MoneyMe shares rise as personal loans rise while credit losses decline
MoneyMe’s loan portfolio reached $1.4 billion, up more than four times since the fourth quarter of last year and up 8% from the third quarter. This is still tiny compared to the global personal loan market, estimated at 70 billion dollars, of which the big banks hold around 80% of the shares.
But as it appears to be taking personal loan volume from the big banks, Mr Howes said they were still willing to support MoneyMe’s growth. This included supporting the company’s warehouse financing and securitization arrangements, while Westpac could provide deposit accounts through its banking-as-a-service offering, currently in a pilot phase.
“We are taking market share from the banks – but they are supporting us,” he said.
Two major Australian banks and two international banks have backed its $1.65 billion warehousing facilities, while a major bank and other local lenders participated in a recent $200 million asset-backed securitization , its first ABS transaction after killing plans for a $20 million institutional placement. MoneyMe has $384 million in undrawn securitization facilities to fund future growth.
This funding helps it capture market share from Macquarie Bank and Angle Finance (formerly Westpac) in auto loans, with Autopay rising to $500 million within a year.
Andrew Smith, head of small businesses at Perennial Value Management and a MoneyMe shareholder, said the fourth quarter results highlighted some of the personal lender’s advantages over the BNPL sector, “to which it is often compared, unfairly.”
“Our view is that MoneyMe’s technology is the differentiator: the ability to bring new products to market has been demonstrated time and time again, while the ability to adapt to changing credit conditions should be useful in the years to come given the challenges ahead for some parts of the economy,” Mr. Smith said.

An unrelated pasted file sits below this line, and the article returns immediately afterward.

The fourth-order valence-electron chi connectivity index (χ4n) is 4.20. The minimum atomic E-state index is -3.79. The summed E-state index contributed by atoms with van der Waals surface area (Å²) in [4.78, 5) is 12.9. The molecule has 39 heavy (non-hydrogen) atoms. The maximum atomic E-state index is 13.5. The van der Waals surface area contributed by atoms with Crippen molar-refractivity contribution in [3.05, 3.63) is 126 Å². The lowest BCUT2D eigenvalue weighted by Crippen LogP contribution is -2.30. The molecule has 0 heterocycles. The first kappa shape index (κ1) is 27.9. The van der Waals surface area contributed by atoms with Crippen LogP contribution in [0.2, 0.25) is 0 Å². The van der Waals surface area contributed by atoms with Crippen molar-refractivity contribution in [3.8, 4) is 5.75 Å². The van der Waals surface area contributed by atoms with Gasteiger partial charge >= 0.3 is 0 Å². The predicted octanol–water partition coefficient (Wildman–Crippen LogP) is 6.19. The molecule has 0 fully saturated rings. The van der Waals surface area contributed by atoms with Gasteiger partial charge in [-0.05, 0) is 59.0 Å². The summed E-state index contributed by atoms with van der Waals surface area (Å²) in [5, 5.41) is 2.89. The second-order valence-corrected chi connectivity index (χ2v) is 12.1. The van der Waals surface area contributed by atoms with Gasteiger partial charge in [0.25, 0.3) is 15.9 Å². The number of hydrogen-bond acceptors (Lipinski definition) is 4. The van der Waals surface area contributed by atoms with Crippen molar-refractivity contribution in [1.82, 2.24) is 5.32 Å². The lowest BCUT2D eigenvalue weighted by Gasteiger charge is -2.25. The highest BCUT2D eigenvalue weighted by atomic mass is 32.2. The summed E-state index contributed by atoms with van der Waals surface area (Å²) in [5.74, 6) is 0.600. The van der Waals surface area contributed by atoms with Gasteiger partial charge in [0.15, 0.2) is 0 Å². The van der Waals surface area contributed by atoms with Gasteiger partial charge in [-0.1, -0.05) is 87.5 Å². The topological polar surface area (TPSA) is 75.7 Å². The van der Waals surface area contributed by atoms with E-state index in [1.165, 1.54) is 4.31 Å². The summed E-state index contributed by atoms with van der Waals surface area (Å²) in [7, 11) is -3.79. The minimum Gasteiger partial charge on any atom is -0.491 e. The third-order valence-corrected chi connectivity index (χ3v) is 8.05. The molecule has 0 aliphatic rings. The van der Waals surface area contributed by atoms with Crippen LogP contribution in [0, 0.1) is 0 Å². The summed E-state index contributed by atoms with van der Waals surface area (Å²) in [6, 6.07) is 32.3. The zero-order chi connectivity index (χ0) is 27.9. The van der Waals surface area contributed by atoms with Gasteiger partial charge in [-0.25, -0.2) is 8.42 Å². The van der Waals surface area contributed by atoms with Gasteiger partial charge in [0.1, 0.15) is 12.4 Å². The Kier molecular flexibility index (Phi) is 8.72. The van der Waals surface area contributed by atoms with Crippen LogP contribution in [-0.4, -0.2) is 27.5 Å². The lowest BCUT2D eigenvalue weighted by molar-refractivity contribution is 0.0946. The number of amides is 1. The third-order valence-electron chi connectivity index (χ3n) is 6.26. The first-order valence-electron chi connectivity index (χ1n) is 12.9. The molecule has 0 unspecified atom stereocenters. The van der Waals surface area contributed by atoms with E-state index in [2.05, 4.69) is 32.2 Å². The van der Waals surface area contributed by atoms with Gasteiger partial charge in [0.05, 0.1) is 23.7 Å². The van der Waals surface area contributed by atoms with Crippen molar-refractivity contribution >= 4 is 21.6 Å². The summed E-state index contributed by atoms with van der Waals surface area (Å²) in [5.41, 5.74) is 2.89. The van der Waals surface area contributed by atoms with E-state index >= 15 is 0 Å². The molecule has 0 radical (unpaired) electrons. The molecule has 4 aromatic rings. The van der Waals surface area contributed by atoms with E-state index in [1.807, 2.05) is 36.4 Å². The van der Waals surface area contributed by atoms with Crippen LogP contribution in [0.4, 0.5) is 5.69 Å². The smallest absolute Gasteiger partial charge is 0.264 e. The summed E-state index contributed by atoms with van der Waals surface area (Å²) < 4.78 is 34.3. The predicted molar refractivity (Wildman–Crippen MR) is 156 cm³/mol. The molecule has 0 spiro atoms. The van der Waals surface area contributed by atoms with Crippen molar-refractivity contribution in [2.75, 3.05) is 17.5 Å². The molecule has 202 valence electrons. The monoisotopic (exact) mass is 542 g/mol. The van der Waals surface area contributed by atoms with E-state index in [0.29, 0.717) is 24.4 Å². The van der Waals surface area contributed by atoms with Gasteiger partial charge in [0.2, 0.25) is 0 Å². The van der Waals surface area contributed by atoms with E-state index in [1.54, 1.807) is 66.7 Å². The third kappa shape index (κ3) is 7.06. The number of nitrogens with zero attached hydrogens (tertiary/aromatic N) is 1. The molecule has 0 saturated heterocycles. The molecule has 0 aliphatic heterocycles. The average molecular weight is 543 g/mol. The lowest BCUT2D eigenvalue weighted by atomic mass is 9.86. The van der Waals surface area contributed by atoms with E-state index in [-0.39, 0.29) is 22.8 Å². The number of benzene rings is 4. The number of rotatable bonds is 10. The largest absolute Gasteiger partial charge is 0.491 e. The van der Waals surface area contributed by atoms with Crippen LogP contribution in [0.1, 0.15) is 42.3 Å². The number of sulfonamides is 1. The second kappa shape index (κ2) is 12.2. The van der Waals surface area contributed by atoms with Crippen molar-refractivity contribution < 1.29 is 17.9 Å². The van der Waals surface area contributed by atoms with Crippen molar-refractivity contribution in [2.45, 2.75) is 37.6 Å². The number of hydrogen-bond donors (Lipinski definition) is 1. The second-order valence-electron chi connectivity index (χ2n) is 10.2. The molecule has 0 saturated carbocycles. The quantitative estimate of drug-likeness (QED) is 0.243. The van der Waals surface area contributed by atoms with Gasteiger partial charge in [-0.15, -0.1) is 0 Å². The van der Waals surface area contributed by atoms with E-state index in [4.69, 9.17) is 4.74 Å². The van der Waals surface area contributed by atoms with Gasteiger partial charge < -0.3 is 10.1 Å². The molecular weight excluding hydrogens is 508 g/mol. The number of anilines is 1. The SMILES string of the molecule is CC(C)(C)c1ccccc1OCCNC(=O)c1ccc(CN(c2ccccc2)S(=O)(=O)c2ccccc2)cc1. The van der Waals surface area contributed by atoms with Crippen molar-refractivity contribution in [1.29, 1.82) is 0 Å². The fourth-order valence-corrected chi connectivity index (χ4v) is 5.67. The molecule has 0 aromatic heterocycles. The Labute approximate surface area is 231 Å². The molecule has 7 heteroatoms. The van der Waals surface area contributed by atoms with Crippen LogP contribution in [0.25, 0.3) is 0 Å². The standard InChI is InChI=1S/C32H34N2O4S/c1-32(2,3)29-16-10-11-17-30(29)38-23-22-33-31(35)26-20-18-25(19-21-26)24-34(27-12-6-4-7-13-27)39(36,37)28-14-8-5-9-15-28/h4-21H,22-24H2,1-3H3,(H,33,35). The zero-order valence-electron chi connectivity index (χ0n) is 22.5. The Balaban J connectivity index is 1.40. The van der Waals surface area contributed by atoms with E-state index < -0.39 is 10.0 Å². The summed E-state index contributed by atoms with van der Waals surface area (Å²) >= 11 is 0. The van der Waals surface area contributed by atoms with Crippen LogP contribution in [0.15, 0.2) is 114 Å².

Overall fourth-quarter originations of $334 million more than doubled from the prior fourth quarter, although they were down 1.8% from the third quarter.
Net loan losses of 3 percent in the fourth quarter were down from 5 percent in the same period last year, and were flat in the third quarter.
“We don’t see any stress for consumers,” Howes said. “Borrower behavior is strong right now, and they can still change their spending behavior” as rates continue to rise.
The average MoneyMe customer is 33 years old. Mr Howes added that credit quality should remain strong as long as unemployment remains low.
The shares were trading up 21% at 82¢ just after noon, but are a far cry from the $2.21 at the start of the year.
“We’re caught in the drag of the fintech sector,” Howes said.
“Neobanks that were never going to make money are falling around us, and BNPL needed very strong growth to make sense of the model, but we’re fundamentally different. Our fundamentals are strong, we’re creating sustainable revenue , are already profitable and the synergy benefits of SocietyOne are strongly evident.
Of the $17 million in synergies expected from the SocietyOne acquisition, MoneyMe said $7 million in savings has already been realized and the rest will come by the end of the calendar year.
Mr Howes has not confirmed that the SocietyOne brand will eventually be integrated into MoneyMe, although it seems likely.